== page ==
Niche partitioning in sympatric Sarracenia species at Splinter Hill Bog Preserve, Baldwin County, Alabama
Jacquelyn S. Howell and Ashley B. Morris
Carniv. Pl. Newslett. 45(1):12-18
Published March 2016
With anthropogenic influences limiting and fractioning wetlands, it is imperative to understand niche partitioning in keystone species. Sarracenia (Sarraceniaceae), a genus of carnivorous plants, are ecologically important species found in wetlands along the eastern coast of the United States. Species diversity of this genus is highest in the southeast, particularly along the Gulf Coast where they are found primarily in longleaf pine savannas. This study aims to identify underlying causes driving niche partitioning, specifically exploring water table elevation and soil type as potential sources. Splinter Hill Bog Preserve, located in northeastern Baldwin County, Alabama, served as the study site for this work. Findings indicated small, but significant correlations between soil type and species distribution, as well as between soil type and water table elevation.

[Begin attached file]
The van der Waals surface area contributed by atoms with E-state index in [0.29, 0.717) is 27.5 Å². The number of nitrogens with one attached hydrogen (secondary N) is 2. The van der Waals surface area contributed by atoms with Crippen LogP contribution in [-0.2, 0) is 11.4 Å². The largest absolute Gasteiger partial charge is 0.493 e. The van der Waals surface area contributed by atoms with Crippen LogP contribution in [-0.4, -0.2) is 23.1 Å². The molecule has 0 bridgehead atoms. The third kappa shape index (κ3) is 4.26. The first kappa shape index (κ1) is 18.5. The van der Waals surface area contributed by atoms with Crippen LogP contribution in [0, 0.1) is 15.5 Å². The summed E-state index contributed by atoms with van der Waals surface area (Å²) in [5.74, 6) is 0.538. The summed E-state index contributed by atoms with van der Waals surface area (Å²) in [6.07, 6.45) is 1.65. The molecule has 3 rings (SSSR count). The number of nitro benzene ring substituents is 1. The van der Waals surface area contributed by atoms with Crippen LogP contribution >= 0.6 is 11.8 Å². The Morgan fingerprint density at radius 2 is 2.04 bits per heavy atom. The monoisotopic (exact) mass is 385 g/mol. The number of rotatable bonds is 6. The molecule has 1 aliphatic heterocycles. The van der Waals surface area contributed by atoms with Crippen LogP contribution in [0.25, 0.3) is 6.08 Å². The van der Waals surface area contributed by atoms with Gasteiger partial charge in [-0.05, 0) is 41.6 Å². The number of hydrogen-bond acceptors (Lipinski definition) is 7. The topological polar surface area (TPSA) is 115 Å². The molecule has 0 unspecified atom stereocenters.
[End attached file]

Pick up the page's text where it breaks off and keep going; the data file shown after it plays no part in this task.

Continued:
Keywords: Ecology, Sarracenia, Splinter Hill Bog Preserve, Alabama
Jacquelyn S. Howell and Ashley B. Morris. 2016. Niche partitioning in sympatric Sarracenia species at Splinter Hill Bog Preserve, Baldwin County, Alabama. Carniv. Pl. Newslett. 45(1):12-18. https://doi.org/10.55360/cpn451.jh395
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